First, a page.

To that point, Malkin said, in the study she is currently conducting, students were asked if they know if their campuses have a gambling policy. Less than 5% were aware. Drilling down further, she said there were several campuses that had zero policies related to gambling in place and nothing pertaining to athletes in particular. 

“It’s a real challenge for all collegiate campuses, that they do face sort of a crisis at a time when so many other issues have popped up, like NIL,” said Matt Holt, president and founder of U.S. Integrity, which customizes sports-integrity solutions for conferences, universities and professional leagues. “All these issues on a campus, they all cost money. How do you get the money to put forth toward these programs, which are so important? … Many of these ADs are faced with the budgetary restraints of which ones do we take, which ones are most important?”

Burying your head in the sand won’t work

Holt said his group has, however, seen great adoption at the conference level, where officials are engaged, understand the risks and want to be proactive. He added a word of caution about some of those at the university level, saying, “I can’t tell you how many times we’ve talked about the importance of them understanding when their athletes are under investigation and there’s abnormal activity around their events, and they say, ‘Boy, I don’t think we want to know this information. If we don’t know, we don’t have to react,'” Holt said.

“Those days are gone,” Holt added. “The media knows, the betting community knows, regulators know that action has to be taken, wagers have to be voided, investigations have to take place. That old-school rhetoric of ‘Let’s bury our head in the sand, and if we’re not notified, we don’t have to do anything’ is just as dangerous as the lack of policies and procedures across the country.”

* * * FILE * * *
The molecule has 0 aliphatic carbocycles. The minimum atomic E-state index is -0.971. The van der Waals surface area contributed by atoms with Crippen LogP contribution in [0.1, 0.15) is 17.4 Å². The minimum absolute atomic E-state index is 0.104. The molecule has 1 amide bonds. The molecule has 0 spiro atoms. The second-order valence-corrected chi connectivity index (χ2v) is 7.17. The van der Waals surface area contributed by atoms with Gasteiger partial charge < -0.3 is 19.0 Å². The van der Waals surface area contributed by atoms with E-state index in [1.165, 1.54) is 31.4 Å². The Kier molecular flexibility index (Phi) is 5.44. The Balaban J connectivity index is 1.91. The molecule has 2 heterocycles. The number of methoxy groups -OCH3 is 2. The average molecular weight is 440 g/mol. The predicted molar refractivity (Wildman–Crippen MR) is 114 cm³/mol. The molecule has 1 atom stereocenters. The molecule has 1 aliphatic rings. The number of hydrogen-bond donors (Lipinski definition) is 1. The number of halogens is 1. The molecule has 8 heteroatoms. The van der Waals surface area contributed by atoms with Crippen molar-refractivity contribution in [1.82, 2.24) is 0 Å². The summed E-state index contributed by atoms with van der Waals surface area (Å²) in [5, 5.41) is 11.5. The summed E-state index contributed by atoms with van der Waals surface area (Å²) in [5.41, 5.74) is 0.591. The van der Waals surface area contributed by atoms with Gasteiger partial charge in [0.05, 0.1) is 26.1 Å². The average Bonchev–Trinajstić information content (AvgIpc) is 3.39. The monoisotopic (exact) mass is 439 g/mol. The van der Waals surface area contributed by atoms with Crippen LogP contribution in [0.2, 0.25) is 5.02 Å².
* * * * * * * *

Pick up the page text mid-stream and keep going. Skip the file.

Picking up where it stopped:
A misnomer with sports betting scandals, Holt said, is that it’s always a big, multimillion-dollar scheme. Not true. He said it almost always involves relatively small dollar figures – $500 to $1,500 – for an athlete to manipulate certain portions of games or activity or to disclose specific information not available to the public.

The other misnomer, Whyte said, is that the scandals involve fixing the outcome of games. Not true in the age of in-game micro-betting, where people can bet on a particular play. All it takes is for an athlete to rig a particular play he or she is involved in, something that he said is “utterly undetectable.”

Illegal sports wagering market is alive and well

Also notable is that while sports wagering is becoming legalized in an increasing number of states, Whyte said, early data – their 2018 survey included 28,000 gamblers nationwide – indicated that there was no statistical difference in sports betting participation between states where it is legal and in states where it was not legal.

“The illegal market is alive and well,” Whyte said. “In fact, I think for a lot of athletes, they would prefer the illegal market because there is a higher chance of them getting caught if they use the legal opportunities.”

That’s just one of the reasons Malkin and McMillen call for a comprehensive national study on the gambling habits of student-athletes. Malkin also said at a time when some colleges, such as Michigan State and LSU, have secured partnerships with sports books – thus “normalizing engaging in sports betting” – it will be critical in the coming years to see what effect that campus-wide exposure to a sports book’s brand has on student-athletes.

The experts spelled out the far-reaching ramifications of a college sports betting scandal. There’s everything from potentially compromising the integrity of games and the eligibility of athletes to risks of gambling addiction and even loss of sponsorship money for a school whose athlete is embroiled in the scheme. 

The one certainty, experts agree, is that the relationship between sports gambling and college sports is here to stay. 

“It’s really important that everybody take this head-on and say, ‘It’s not going away,” Holt said. “[On] May 14, 2018, sports and sports betting clashed and mixed together and they will never be pulled apart again.”